Developing Professional Memory

A Case Study of London English Teaching (1965–1975)

Series:

In Developing Professional Memory, the author examines narratives from ‘progressive’ and ‘radical’ London-based English teachers who began their careers between 1965 and 1975. English teaching in this period, which the author defines as a ‘cauldron’ of competing and contested currents, is often portrayed negatively in dominant discourses around the subject. The teachers’ narratives, however, provide a much more nuanced and positive story.

By recovering and documenting the collective Professional Memory of English teachers in a particular conjuncture, this volume offers a compelling practitioner account of events and developments and proves that learning from Professional Memory has transformative potential. The author argues that by critically confronting narratives, practices and existing conjunctural circumstances, current practitioners might develop greater agency in debates around their professional roles and responsibilities.

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Biographical Note
Paul Tarpey, Ph.D. (2015), UCL Institute of Education, is a lecturer in Education and Social Science at St Mary’s University, Twickenham. He publishes on Professional Memory and English teaching.
Table of contents
Chapter 1: Motivations, Locations, Intentions
 Introduction
 Motivations
 Locations
 Approaches
 Structure of the Book

Chapter 2: Conjunctures, Contexts, Circumstances
 Introduction
 Progressive and Radical Traditions
 Locating English into a Wider Genealogy of Context
 The Changing Identity of English Teaching
 Developments in Practice and Resources
 John Dixon’s ‘Growth’ Model of English
 Some Wider Developments
 Events and Developments in the ILEA
 The Bullock Report
 Contending Polarities in English?

Chapter 3: Memories, Narratives, Relationships
 Introduction
 Collective Memory
 Autobiographical and Historical Memory
 Inner Speech and Speech Genre
 Social Constructionism
 Narrative Representation and PM

Chapter 4: Constructing Identities and Attitudes
 Introduction
 English before School and English at School
 Attitudes to English Lessons
 The Teaching and Activities in English Lessons
 Memorable Teachers
 Being ‘Bad’
 University and Teacher Training College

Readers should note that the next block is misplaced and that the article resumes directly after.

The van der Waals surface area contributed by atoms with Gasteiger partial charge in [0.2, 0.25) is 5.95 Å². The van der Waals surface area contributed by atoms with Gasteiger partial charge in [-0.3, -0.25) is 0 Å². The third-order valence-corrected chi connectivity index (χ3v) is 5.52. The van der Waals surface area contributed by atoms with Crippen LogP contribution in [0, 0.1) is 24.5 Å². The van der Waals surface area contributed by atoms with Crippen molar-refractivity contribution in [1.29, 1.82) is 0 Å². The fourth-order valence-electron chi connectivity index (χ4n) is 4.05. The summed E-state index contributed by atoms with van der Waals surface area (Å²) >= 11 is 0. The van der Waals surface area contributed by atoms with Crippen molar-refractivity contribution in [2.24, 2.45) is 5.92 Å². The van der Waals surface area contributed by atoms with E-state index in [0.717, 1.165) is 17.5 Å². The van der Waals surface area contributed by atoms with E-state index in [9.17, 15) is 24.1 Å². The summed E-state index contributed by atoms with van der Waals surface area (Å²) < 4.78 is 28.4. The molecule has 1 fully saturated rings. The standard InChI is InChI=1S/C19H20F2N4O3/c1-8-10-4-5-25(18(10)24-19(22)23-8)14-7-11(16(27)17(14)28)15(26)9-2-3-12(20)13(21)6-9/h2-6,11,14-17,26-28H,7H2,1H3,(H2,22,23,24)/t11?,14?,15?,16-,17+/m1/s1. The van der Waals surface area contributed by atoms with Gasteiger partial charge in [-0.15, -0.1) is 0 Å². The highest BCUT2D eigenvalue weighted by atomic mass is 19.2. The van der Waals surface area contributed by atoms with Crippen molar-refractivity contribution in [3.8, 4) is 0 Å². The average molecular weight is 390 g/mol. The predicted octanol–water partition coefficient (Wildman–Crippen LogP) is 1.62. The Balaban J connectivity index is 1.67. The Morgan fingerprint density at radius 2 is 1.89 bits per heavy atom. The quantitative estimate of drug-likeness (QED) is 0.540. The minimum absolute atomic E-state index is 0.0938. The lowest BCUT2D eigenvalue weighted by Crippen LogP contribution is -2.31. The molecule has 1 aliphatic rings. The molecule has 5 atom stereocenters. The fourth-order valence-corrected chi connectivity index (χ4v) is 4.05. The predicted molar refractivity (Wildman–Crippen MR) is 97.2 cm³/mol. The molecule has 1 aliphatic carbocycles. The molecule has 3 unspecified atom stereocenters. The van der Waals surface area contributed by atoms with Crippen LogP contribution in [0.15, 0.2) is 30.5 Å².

Classroom
 Developing Oral Work
 A Focus on Children’s Agency
 Developing Curricula and Assessment
 Insistence on Mixed-Ability
 The Influence of ILEA and the English Centre
 Professional Development in Other Areas
 What Do These Memories Tell Us?

Chapter 6: From ‘Cauldron’ to Current Contexts
 Introduction
 Attitudes to Regulation and Prescription
 Is There a Continuing Relevance of the Teachers’ Practice?
 What Defines This Generation of English Teachers?
 Changes in Attitude
 Has Something Been ‘Lost’?
 Perceptions of Professionalism and Accountability
 Can Lessons Be Learned from This Generation?
 Suggestions for Future Developments
 Are They ‘Progressive’ Teachers?
 What Do These Memories Tell Us?

Chapter 7: Making Sense of the Memories
 Introduction
 Identities and Working Cultures in English Teaching
 Are There Alternative Speech Genres in English Teaching?
 The Importance of Confronting Conjunctural Circumstances
 Is the Teachers’ Work Still Relevant?
 Competing and Contested Currents in the Teachers’ Stories
 Teacher Memory and Teacher Nostalgia
 Political English Teaching?

Chapter 8: Conclusions, Implications, Destinations
 Where to Next?
 What Is PM and How Might It Be Significant?
 What Practical Contribution Might PM Studies Make?
 PM and History of Education
 PM, Teacher Education and Professional Development
 PM, English Teaching and Collective Memory
 More PM Studies?

References
Index
Readership
Those interested in English teaching: English teachers, teacher trainers, researchers. Also, life historians, students of history, English or social sciences. Those interested in professional life and work, narrative and memory.
Index Card
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